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Edited Transcript of UNS.TO earnings conference call or presentation 2-May-19 12:00pm GMT

Q1 2019 Uni-Select Inc Earnings Call

Boucherville May 11, 2019 (Thomson StreetEvents) -- Edited Transcript of Uni-Select Inc earnings conference call or presentation Thursday, May 2, 2019 at 12:00:00pm GMT

TEXT version of Transcript

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Corporate Participants

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* André Courville

Uni-Select Inc. - Former Interim President, CEO & Director

* Brent Windom

Uni-Select Inc. - President, CEO & Director

* Eric Bussieres

Uni-Select Inc. - Executive VP & CFO

* Me Louis Juneau

Uni-Select Inc. - Chief Legal & Administrative Officer and Corporate Secretary

* Neil Croxson

The Parts Alliance Ltd. - President & COO

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Conference Call Participants

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* Daryl Young

TD Securities Equity Research - Mining Research Associate

* Elizabeth Johnston

Laurentian Bank Securities, Inc., Research Division - Analyst

* Jonathan Lamers

BMO Capital Markets Equity Research - Analyst

* Zachary Evershed

National Bank Financial, Inc., Research Division - Associate

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Presentation

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Operator [1]

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Good morning. My name is Julie, and I will be your conference operator today. At this time, I would like to welcome everyone to the Uni-Select Inc. first quarter results conference call. (Operator Instructions) Thank you.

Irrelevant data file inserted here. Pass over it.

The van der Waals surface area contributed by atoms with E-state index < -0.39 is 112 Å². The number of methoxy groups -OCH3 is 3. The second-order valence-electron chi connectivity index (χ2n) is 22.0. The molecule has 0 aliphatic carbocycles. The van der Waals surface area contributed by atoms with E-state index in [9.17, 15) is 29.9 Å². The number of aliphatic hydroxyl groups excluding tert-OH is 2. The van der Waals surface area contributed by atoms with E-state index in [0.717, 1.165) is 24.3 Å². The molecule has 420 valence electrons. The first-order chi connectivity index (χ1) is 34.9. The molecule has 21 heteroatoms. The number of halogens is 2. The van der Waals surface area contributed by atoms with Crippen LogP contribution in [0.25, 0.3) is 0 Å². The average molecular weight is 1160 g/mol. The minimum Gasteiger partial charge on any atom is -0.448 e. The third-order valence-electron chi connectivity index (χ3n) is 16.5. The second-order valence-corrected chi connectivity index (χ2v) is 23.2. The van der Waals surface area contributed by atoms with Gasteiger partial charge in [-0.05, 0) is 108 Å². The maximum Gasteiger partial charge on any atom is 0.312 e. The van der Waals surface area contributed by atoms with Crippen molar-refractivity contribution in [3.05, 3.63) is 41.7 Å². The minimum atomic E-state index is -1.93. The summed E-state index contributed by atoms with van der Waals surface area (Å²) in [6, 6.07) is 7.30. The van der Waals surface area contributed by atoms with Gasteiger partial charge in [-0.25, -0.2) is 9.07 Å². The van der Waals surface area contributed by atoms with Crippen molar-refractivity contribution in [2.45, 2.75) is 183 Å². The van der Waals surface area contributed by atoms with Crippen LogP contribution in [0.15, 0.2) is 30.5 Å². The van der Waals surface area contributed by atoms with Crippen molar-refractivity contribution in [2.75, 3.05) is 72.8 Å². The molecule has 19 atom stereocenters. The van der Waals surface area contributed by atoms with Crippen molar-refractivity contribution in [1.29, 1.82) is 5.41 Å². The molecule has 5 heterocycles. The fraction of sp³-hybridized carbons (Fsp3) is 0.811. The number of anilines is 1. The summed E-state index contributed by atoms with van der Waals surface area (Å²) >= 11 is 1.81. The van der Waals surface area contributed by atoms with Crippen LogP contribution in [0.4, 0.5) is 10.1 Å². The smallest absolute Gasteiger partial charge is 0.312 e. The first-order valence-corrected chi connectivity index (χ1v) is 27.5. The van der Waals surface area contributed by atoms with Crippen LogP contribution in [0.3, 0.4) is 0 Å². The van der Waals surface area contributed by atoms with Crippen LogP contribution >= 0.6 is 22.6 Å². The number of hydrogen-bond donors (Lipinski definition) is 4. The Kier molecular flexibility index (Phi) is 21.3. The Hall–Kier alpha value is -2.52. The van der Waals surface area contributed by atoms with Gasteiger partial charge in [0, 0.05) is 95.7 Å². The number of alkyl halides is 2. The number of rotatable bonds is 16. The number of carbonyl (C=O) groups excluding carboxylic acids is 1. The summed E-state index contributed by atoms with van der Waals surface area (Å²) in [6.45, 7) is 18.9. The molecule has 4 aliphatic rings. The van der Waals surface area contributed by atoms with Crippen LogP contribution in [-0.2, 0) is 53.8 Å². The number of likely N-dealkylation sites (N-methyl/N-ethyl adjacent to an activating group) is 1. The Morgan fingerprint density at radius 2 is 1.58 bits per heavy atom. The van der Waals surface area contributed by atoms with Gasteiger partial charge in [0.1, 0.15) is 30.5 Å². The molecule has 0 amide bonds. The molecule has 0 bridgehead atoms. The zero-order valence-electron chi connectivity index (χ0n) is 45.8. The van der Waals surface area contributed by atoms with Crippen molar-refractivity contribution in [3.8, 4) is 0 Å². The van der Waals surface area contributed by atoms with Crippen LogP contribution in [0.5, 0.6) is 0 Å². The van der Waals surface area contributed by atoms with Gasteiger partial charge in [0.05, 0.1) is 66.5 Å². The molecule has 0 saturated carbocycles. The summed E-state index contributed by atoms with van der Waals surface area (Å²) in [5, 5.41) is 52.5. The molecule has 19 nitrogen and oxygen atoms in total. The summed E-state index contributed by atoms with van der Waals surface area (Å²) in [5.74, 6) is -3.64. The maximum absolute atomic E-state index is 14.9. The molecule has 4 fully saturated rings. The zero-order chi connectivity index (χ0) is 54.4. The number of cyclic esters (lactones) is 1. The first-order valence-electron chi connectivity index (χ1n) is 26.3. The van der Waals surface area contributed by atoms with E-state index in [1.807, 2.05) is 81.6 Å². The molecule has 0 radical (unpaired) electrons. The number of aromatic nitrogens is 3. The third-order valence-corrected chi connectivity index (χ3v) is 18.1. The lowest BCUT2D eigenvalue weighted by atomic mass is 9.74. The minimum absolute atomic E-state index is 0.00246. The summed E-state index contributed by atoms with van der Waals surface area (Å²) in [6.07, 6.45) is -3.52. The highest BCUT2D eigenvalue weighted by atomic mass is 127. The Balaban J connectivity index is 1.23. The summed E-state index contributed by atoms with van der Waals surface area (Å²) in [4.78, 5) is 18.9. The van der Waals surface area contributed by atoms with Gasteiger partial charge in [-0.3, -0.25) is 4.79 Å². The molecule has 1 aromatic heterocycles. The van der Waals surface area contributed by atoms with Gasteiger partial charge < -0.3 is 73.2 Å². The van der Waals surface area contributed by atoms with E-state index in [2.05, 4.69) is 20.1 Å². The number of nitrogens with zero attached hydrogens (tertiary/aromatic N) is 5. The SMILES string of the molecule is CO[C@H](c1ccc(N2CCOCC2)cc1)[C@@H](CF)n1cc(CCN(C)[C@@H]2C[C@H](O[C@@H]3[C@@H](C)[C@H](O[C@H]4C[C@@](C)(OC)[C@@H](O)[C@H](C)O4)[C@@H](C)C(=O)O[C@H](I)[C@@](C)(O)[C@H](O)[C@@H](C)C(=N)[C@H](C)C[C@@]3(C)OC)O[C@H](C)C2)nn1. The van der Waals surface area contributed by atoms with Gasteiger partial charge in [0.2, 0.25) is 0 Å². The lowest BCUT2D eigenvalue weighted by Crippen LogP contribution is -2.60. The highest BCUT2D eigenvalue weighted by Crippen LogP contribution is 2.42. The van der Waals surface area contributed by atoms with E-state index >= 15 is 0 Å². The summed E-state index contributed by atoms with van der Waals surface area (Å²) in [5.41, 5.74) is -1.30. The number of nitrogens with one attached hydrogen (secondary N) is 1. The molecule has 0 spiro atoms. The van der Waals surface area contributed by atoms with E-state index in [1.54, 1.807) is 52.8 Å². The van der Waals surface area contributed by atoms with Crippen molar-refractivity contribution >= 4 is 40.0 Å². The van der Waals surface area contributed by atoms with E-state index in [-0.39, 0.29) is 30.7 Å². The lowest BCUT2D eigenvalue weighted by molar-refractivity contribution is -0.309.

Louis Juneau, Chief Legal Officer and Corporate Secretary, you may begin your conference. (foreign language)

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Me Louis Juneau, Uni-Select Inc. - Chief Legal & Administrative Officer and Corporate Secretary [2]

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(foreign language) Good morning, everyone, and thank you for joining us for the Uni-Select's first quarter conference call. Presenting this morning are André Courville, former Interim President and Chief Executive Officer; and Eric Bussières, Executive Vice President and Chief Financial Officer. Following their comments, we will open the call for questions.

Joining us today for questions are Brent Windom, the newly appointed President and CEO of Uni-Select and President and COO of the Canadian Automotive Group; Chris Adams, President and COO of FinishMaster U.S.A.; and Neil Croxson, President and COO of The Parts Alliance U.K. Please note that all documents referred to in today's conference call, including this webcast presentation, can be found on our website at uniselect.com in the Investors section.